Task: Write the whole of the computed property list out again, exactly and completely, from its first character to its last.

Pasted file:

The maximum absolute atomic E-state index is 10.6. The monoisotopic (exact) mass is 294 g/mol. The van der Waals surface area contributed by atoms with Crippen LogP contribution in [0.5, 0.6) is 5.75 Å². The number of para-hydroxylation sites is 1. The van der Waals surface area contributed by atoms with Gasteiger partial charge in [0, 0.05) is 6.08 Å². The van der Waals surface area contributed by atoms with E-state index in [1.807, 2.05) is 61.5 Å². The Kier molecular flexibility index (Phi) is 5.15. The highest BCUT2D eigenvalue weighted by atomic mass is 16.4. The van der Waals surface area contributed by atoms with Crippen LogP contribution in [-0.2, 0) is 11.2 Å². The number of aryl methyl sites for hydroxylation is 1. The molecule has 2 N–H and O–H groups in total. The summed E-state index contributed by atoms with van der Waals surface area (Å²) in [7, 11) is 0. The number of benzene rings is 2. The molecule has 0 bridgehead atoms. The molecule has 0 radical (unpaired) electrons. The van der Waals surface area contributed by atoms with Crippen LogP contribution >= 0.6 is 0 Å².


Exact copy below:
The maximum absolute atomic E-state index is 10.6. The monoisotopic (exact) mass is 294 g/mol. The van der Waals surface area contributed by atoms with Crippen LogP contribution in [0.5, 0.6) is 5.75 Å². The number of para-hydroxylation sites is 1. The van der Waals surface area contributed by atoms with Gasteiger partial charge in [0, 0.05) is 6.08 Å². The van der Waals surface area contributed by atoms with E-state index in [1.807, 2.05) is 61.5 Å². The Kier molecular flexibility index (Phi) is 5.15. The highest BCUT2D eigenvalue weighted by atomic mass is 16.4. The van der Waals surface area contributed by atoms with Crippen LogP contribution in [-0.2, 0) is 11.2 Å². The number of aryl methyl sites for hydroxylation is 1. The molecule has 2 N–H and O–H groups in total. The summed E-state index contributed by atoms with van der Waals surface area (Å²) in [7, 11) is 0. The number of benzene rings is 2. The molecule has 0 bridgehead atoms. The molecule has 0 radical (unpaired) electrons. The van der Waals surface area contributed by atoms with Crippen LogP contribution >= 0.6 is 0 Å².